Mentoring and Coaching

The Problem

You've just hired a group of new employees with little workplace experience. You asked your experienced employees to 'take them under their wing'. This sounds like a good approach: mentoring and coaching are tried and tested ways of transferring knowledge from a more experienced person to a less experienced person.

However, the relationship often breaks down. In reality, the coach or mentor is still busy doing what they see as 'real work', and when push comes to shove, real work takes precedence over knowledge transfer. As far as the coach or mentor is concerned, there isn't much of an incentive to do the coaching. This is especially true if the experienced person is due to retire. Ineffective transfer of knowledge may be 'not my problem' as far as the retiree is concerned.

Another part of the problem with the traditional view of mentoring and coaching is that accountability for knowledge transfer lies with the coach or mentor. It may be assumed by all, or even written into the coach or mentor's job description, that they should take the leading role. The status of 'having knowledge' is conflated with the status of 'driving the process'. The mentee plays a passive role, and we may end up with random 'knowledge push', that is we end up with teaching not necessarily with learning.

That's how you end up with the more experienced people saying "they never ask me anything" and the less experienced people saying "they won’t tell me anything”.

The Solution

Our consultants are very experienced in their fields, and bring their practical workplace experience and knowledge to each engagement. They are well placed to help in the personal development of delivery and support staff and operational managers taking on their first delivery governance roles.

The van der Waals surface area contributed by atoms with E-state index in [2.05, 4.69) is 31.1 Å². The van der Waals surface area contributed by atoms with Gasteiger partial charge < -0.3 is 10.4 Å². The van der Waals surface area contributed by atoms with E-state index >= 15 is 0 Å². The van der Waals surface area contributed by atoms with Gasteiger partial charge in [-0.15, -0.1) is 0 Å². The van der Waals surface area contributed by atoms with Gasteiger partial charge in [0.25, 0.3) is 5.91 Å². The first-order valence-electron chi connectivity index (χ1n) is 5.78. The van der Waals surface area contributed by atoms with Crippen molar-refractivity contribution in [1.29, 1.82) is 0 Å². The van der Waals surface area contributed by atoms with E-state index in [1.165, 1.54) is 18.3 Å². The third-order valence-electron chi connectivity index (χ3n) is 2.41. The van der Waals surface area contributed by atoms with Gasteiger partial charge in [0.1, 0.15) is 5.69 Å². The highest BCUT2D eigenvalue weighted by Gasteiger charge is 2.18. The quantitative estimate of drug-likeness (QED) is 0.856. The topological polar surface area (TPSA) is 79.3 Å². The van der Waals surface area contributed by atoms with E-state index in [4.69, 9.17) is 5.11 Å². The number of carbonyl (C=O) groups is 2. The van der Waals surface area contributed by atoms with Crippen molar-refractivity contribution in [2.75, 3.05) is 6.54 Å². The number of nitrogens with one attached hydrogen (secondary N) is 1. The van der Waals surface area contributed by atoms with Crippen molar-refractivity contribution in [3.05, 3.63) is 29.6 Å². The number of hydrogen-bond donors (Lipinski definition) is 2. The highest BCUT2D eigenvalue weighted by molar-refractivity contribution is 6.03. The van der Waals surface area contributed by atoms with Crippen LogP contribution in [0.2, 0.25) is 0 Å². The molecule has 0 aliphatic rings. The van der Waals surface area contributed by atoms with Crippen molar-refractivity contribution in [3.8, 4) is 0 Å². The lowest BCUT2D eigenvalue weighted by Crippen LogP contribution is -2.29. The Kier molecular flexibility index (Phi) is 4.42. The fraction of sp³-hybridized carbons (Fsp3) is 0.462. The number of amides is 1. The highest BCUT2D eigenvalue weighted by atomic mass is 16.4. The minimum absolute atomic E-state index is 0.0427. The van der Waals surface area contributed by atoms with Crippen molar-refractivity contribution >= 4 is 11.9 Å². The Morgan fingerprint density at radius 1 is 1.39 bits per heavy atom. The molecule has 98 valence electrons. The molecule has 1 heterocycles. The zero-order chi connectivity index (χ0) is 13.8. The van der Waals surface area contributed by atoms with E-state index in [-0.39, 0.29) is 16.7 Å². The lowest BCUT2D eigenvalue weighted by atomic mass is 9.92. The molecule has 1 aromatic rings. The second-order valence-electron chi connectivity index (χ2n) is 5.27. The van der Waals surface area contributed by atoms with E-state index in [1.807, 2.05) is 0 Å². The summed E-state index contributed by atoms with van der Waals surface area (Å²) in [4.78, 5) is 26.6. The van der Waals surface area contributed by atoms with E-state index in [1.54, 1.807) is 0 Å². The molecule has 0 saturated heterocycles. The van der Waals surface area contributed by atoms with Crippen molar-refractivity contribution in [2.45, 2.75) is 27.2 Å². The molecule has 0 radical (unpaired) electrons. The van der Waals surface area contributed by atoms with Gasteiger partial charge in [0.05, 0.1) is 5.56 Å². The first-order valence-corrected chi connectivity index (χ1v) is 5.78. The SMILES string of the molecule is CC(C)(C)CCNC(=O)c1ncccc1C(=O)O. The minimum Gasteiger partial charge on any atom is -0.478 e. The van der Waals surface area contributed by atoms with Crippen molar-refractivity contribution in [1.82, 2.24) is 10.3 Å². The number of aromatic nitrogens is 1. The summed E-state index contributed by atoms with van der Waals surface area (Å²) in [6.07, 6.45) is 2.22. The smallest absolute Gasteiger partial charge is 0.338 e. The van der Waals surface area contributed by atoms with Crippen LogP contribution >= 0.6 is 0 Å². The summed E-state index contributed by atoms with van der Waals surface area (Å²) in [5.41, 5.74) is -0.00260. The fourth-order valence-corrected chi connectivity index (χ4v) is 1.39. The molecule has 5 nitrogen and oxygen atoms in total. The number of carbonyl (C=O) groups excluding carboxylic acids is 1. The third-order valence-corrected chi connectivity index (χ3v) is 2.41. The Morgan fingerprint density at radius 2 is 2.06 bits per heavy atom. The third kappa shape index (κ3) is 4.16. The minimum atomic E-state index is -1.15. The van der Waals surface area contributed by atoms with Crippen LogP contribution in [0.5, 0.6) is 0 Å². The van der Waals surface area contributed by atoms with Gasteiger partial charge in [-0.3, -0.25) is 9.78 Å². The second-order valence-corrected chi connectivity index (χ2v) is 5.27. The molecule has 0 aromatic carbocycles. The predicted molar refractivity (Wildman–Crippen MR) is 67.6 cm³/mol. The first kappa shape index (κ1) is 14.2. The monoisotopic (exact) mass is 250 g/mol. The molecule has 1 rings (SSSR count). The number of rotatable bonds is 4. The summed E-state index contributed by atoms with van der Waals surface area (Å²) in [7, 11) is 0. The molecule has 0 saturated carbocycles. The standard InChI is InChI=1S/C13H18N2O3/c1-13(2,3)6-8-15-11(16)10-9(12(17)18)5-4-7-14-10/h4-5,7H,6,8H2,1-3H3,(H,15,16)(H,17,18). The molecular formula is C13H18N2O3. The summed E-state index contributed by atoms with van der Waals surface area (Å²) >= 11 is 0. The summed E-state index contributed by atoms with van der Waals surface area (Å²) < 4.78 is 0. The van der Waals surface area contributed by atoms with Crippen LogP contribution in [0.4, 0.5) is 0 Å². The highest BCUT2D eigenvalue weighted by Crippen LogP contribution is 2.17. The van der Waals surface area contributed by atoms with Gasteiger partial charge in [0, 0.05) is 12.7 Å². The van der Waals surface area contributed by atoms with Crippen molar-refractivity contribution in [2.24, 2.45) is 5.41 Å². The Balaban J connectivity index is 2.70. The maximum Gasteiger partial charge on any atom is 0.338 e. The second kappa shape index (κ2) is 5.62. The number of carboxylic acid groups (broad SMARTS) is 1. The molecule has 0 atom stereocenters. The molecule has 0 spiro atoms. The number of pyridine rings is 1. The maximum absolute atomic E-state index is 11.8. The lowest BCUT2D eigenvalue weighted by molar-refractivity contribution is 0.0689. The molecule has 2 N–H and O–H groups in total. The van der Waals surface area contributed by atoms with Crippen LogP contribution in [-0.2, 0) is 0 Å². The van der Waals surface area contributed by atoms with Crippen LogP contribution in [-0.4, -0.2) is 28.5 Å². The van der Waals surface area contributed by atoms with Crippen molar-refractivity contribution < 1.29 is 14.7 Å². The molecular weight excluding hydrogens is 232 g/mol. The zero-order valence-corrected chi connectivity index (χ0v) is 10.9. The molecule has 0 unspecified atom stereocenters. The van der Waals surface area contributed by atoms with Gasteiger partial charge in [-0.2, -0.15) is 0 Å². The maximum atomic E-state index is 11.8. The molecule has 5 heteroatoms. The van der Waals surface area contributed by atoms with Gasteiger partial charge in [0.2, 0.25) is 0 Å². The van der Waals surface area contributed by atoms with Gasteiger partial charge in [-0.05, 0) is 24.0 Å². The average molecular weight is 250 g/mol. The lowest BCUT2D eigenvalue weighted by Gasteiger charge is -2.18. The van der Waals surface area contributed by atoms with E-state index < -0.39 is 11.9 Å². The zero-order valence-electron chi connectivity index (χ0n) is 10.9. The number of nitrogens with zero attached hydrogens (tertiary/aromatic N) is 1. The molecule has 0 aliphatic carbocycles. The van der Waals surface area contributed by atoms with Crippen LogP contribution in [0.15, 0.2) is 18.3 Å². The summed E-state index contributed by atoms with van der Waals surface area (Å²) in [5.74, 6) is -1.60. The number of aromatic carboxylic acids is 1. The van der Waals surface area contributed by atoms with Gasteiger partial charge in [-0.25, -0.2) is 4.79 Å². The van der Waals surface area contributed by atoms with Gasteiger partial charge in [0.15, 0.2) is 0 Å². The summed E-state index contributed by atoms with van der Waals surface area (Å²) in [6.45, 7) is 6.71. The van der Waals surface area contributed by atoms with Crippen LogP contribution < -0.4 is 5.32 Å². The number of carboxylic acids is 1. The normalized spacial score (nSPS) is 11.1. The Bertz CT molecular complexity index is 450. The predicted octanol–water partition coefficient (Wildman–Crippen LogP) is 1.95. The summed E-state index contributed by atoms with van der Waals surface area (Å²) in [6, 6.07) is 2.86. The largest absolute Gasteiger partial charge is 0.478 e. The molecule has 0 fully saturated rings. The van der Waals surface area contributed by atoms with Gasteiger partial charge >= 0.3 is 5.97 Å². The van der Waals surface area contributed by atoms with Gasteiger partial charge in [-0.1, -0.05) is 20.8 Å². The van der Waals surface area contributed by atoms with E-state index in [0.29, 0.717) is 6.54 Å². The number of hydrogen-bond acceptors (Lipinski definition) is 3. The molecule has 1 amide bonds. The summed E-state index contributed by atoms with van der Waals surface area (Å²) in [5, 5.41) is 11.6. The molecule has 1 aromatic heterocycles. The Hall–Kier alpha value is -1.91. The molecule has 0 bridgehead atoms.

A mentor is not there to advise the mentee as to the design of solutions or how they should be implemented, nor to actually create any specific product. Neither will the mentor recommend solutions to problems, but rather guide the mentee towards solutions.

A coach on the other hand should be far more proactive. Think of a swimming coach. The coach definitely does not simply ask the swimmer questions and help them bring out their own solutions to problems. The coach helps point out problems, makes very definite suggestions, and sometimes even intervenes physically to help the swimmer do the right thing.

We believe that the person being coached or mentored should be encouraged to take a practive stance, that of an 'active learner'. They need to be trained in the skills and processes of knowledge elicitation and interviewing. They should then take a more active, leading role - like an investigative reporter or an industrial spy - keep digging until you find what they need.

From an organisational perspective, coaching is an important developmental pathway as it allows the organisation to capture and disseminate lessons learned, mitigate any risk associated with the use of inexperienced delivery managers, reinforce organisational programme and project management methods and provide support to delivery team members in a cost effective manner.

From an individual's viewpoint, coaching and mentoring provide a sounding board and support mechanism as the person moves into unfamiliar territory.

Here are some of the ways that coaching and mentoring can happen:

  • The Socratic Coach – asks lots of probing questions;
  • The Hands-On Coach – shows people a way to solve a problem, but leaves it to the individual to mimic or do something different;
  • The Intervention Coach – mostly observes and at key moments intervenes to help an individual choose a specific path of action;
  • The Guiding Coach – provides constant (usually gentle) reminders to help an individual keep withing a specific path of action (guide rails)

All our coaches and mentors work on the basis of the following principles:

  • Voluntary commitment;
  • Absolute confidentiality;
  • Lasting impartiality;
  • Unequivocal respect;
  • Equality of coachee and coach (eye to eye level).

Our Offerings

We are able to offer general organisational mentoring and coaching support across all of our areas of expertise. We have also 'productised' our offerings in specific areas:

  • Project Management coaching and mentoring;
  • Programme Management coaching and mentoring;
  • Delivery support office coaching and mentoring;
  • Value Management coaching and mentoring;
  • Delivery Governance coaching and mentoring.

To find out more about how we can support your organisation and staff through mentoring and coaching, contact us today.

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